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May 5, 2014

Daugherty Faces Bar Disciplinary Charges

     Retired Administrative Law Judge David Daugherty faces disciplinary charges before the West Virginia Lawyer Disciplinary Board. It is alleged that he approved claims that didn't meet government guidelines, falsified time sheets and improperly assigned attorney Eric Conn's cases to himself. So far, despite considerable publicity given to the case, Daugherty has not been charged with any crime. 
     The ethics charge of falsifying time sheets strongly suggests the involvement of Social Security's Office of Inspector General (OIG). How would the West Virginia bar know about that otherwise? It also suggests to me that the evidence on the other charges may not be that strong. Why bring what sounds like a jaywalking charge if you've got the evidence to convict on a felony charge? The allegations against Daugherty and Conn are serious but OIG is acting like they're not sure they have the evidence to prove the allegations. Also, how is the West Virginia Lawyer Disciplinary Board supposed to decide that Daugherty approved claims that didn't meet government guidelines and how is that an ethics offense?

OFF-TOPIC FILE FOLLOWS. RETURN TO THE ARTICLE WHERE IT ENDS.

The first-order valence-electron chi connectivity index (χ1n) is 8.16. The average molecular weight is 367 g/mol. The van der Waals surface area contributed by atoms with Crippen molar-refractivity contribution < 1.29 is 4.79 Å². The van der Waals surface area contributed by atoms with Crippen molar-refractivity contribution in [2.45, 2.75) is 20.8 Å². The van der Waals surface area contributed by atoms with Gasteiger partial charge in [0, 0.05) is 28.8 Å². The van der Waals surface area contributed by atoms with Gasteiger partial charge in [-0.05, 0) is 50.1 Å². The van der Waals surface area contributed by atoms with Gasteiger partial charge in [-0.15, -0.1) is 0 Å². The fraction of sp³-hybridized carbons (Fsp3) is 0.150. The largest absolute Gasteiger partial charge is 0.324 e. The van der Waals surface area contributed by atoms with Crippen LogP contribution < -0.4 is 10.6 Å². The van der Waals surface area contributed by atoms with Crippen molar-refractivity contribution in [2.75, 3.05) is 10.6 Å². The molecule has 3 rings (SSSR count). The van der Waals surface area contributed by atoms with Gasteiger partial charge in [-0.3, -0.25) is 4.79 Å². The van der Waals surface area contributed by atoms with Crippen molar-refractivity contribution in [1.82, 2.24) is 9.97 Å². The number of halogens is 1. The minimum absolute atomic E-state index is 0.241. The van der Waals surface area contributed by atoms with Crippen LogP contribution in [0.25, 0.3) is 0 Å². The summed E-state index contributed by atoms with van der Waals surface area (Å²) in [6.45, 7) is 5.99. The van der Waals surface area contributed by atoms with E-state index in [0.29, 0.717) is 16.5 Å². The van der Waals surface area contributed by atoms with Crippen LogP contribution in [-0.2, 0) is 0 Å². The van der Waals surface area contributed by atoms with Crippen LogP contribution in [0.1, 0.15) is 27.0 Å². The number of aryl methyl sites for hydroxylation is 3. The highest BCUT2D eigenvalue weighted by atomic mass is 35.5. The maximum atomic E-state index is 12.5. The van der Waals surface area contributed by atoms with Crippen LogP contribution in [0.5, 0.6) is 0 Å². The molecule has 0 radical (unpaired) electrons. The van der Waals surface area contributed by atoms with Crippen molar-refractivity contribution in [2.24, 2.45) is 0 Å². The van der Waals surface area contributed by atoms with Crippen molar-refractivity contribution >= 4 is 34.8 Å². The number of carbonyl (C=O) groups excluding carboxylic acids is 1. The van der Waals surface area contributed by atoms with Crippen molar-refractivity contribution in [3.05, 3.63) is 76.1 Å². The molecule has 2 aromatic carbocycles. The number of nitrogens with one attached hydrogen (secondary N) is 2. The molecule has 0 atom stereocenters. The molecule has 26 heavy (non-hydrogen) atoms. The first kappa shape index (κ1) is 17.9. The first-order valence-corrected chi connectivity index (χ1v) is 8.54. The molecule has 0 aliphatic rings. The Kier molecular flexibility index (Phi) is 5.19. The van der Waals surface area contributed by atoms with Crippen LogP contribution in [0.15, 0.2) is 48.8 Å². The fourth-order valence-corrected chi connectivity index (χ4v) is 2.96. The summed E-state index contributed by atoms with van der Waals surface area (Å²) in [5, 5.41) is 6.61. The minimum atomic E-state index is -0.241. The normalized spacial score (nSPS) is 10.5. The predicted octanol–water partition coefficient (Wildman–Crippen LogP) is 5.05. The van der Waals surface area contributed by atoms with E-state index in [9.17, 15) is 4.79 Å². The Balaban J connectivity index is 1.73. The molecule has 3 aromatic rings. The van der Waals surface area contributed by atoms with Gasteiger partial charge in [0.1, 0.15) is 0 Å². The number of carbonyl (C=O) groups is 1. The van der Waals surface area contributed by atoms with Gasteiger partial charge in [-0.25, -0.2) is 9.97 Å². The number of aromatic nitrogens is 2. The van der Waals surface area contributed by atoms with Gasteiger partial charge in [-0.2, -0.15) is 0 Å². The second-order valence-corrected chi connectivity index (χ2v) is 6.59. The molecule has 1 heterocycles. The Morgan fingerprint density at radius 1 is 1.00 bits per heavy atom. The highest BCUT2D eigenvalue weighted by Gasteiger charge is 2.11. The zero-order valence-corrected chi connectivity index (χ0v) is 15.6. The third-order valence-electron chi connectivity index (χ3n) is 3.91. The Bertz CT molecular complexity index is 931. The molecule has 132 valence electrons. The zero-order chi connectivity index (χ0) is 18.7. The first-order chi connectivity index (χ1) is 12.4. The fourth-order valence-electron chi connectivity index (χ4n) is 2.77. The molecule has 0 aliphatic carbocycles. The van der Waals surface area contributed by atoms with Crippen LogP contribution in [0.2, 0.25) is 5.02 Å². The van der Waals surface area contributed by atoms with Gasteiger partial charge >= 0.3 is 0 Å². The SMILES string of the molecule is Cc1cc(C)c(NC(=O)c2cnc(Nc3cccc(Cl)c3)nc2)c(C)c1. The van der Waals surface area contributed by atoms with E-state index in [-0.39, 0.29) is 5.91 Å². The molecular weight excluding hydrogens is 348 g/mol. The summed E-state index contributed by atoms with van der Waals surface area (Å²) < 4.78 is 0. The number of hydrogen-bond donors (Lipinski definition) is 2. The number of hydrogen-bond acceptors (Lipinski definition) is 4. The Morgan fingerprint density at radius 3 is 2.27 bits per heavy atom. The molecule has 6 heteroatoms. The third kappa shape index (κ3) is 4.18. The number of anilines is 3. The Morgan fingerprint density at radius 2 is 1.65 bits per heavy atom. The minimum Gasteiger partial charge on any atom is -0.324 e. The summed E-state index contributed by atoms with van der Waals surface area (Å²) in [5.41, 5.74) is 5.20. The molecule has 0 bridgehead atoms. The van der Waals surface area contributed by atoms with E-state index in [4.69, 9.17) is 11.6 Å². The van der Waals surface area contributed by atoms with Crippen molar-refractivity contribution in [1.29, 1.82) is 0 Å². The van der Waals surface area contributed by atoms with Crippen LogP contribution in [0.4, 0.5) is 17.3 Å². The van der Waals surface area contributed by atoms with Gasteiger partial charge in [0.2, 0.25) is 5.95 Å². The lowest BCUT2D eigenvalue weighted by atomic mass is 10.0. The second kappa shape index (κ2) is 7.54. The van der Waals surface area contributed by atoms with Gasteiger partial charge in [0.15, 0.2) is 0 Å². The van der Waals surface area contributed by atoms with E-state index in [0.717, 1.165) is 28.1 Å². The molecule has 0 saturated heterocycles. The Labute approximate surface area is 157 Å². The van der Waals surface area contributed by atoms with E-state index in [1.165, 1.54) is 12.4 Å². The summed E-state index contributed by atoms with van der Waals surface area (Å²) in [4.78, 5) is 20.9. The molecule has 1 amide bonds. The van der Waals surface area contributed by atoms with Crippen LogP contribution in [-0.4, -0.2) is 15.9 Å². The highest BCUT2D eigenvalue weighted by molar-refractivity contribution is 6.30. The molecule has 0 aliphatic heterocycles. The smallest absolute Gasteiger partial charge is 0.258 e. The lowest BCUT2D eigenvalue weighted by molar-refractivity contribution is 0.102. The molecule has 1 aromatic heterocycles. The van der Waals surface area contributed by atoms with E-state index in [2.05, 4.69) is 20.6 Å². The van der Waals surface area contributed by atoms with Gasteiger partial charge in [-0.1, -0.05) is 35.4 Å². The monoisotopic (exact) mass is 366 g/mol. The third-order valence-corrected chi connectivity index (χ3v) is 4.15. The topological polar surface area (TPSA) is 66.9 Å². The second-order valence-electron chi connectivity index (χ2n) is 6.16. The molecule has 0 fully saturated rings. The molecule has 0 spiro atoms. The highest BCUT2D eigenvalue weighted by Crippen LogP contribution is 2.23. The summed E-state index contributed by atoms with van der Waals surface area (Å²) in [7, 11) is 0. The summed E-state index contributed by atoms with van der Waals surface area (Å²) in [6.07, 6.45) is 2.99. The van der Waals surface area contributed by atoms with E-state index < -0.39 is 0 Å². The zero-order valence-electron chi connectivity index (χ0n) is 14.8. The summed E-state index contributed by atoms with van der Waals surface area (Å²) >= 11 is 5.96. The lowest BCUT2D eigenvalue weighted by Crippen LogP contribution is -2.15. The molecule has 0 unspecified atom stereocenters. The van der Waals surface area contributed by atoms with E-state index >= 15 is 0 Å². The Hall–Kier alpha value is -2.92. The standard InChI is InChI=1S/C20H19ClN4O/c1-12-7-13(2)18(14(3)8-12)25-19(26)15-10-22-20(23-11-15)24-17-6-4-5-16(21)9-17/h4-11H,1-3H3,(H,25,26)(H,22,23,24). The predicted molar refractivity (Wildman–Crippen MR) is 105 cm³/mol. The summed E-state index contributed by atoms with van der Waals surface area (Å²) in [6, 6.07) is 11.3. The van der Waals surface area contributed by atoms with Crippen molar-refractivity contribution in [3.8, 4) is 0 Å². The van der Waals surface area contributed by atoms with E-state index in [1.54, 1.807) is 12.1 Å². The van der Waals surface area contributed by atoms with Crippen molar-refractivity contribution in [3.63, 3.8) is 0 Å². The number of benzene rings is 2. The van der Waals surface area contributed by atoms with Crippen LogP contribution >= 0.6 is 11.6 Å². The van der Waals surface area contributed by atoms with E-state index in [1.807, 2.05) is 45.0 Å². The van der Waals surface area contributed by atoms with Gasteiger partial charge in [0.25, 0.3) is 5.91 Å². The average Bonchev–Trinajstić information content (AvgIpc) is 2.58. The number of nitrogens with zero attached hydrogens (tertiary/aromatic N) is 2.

David B. Daugherty


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    Anonymous Anonymous said...

    If OIG fails to do anything about Conn, its basically allowing open season for fraud in the future. Everyone knows he and Daugherty were dirty as all get out. They can't be allowed to just walk.

    1:20 PM, May 05, 2014  
    Anonymous Anonymous said...

    OIG is not doing anything about Conn. They will not act unless the attorney regulatory body in KY sanctions him.

    3:26 PM, May 05, 2014  
    Anonymous Anonymous said...

    It does indeed look as if the U.S. Attorney is afraid of his evidence. OIG won't make the decision to prosecute or not. That belongs to the U.S. Attorney. He or she may not want to risk losing a case like this with sensational, almost lurid media coverage.

    5:51 PM, May 05, 2014  
    Anonymous Anonymous said...

    The allegations against former SSA employee Daugherty are clear. But are there any facts to show that Conn did anything wrong? It's not a crime for an attorney to zealously represent his clients. Wasn't the problem in Huntington largely due to SSA's own practice of rewarding employees for closing high numbers of cases. How many awards and promotion were given to employees in the Huntington office during the years when the alleged behavior was taking place right under the noses of management?